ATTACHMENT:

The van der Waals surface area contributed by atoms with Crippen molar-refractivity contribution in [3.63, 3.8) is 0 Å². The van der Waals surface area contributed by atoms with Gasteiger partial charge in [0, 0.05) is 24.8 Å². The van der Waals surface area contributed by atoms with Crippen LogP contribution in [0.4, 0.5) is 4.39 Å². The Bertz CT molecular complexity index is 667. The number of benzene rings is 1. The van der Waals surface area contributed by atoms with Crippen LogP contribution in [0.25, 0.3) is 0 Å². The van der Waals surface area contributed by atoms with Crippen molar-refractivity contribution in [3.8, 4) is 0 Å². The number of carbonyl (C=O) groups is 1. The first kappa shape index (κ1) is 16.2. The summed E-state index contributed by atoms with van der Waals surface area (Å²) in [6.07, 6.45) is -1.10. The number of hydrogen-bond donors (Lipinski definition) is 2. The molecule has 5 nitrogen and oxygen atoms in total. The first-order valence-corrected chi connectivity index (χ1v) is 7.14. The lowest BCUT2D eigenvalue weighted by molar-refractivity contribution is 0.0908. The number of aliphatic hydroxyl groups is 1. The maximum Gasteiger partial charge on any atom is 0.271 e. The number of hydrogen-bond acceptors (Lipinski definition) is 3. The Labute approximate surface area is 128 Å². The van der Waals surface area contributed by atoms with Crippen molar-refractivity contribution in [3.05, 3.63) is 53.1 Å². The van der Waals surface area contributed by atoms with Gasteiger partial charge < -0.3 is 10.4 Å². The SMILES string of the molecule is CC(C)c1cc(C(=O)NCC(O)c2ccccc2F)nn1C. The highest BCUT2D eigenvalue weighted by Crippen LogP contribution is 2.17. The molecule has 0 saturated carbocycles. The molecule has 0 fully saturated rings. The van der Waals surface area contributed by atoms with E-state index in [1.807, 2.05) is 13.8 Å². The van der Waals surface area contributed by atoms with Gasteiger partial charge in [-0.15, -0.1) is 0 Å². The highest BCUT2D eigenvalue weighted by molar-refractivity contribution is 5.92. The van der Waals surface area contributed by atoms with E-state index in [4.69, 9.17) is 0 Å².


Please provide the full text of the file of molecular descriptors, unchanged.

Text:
The van der Waals surface area contributed by atoms with Crippen molar-refractivity contribution in [3.63, 3.8) is 0 Å². The van der Waals surface area contributed by atoms with Gasteiger partial charge in [0, 0.05) is 24.8 Å². The van der Waals surface area contributed by atoms with Crippen LogP contribution in [0.4, 0.5) is 4.39 Å². The Bertz CT molecular complexity index is 667. The number of benzene rings is 1. The van der Waals surface area contributed by atoms with Crippen LogP contribution in [0.25, 0.3) is 0 Å². The van der Waals surface area contributed by atoms with Crippen molar-refractivity contribution in [3.8, 4) is 0 Å². The number of carbonyl (C=O) groups is 1. The first kappa shape index (κ1) is 16.2. The summed E-state index contributed by atoms with van der Waals surface area (Å²) in [6.07, 6.45) is -1.10. The number of hydrogen-bond donors (Lipinski definition) is 2. The molecule has 5 nitrogen and oxygen atoms in total. The first-order valence-corrected chi connectivity index (χ1v) is 7.14. The lowest BCUT2D eigenvalue weighted by molar-refractivity contribution is 0.0908. The number of aliphatic hydroxyl groups is 1. The maximum Gasteiger partial charge on any atom is 0.271 e. The number of hydrogen-bond acceptors (Lipinski definition) is 3. The Labute approximate surface area is 128 Å². The van der Waals surface area contributed by atoms with Crippen molar-refractivity contribution in [3.05, 3.63) is 53.1 Å². The van der Waals surface area contributed by atoms with Gasteiger partial charge < -0.3 is 10.4 Å². The SMILES string of the molecule is CC(C)c1cc(C(=O)NCC(O)c2ccccc2F)nn1C. The highest BCUT2D eigenvalue weighted by Crippen LogP contribution is 2.17. The molecule has 0 saturated carbocycles. The molecule has 0 fully saturated rings. The van der Waals surface area contributed by atoms with E-state index in [1.807, 2.05) is 13.8 Å². The van der Waals surface area contributed by atoms with Gasteiger partial charge in [-0.15, -0.1) is 0 Å². The highest BCUT2D eigenvalue weighted by molar-refractivity contribution is 5.92. The van der Waals surface area contributed by atoms with E-state index in [4.69, 9.17) is 0 Å².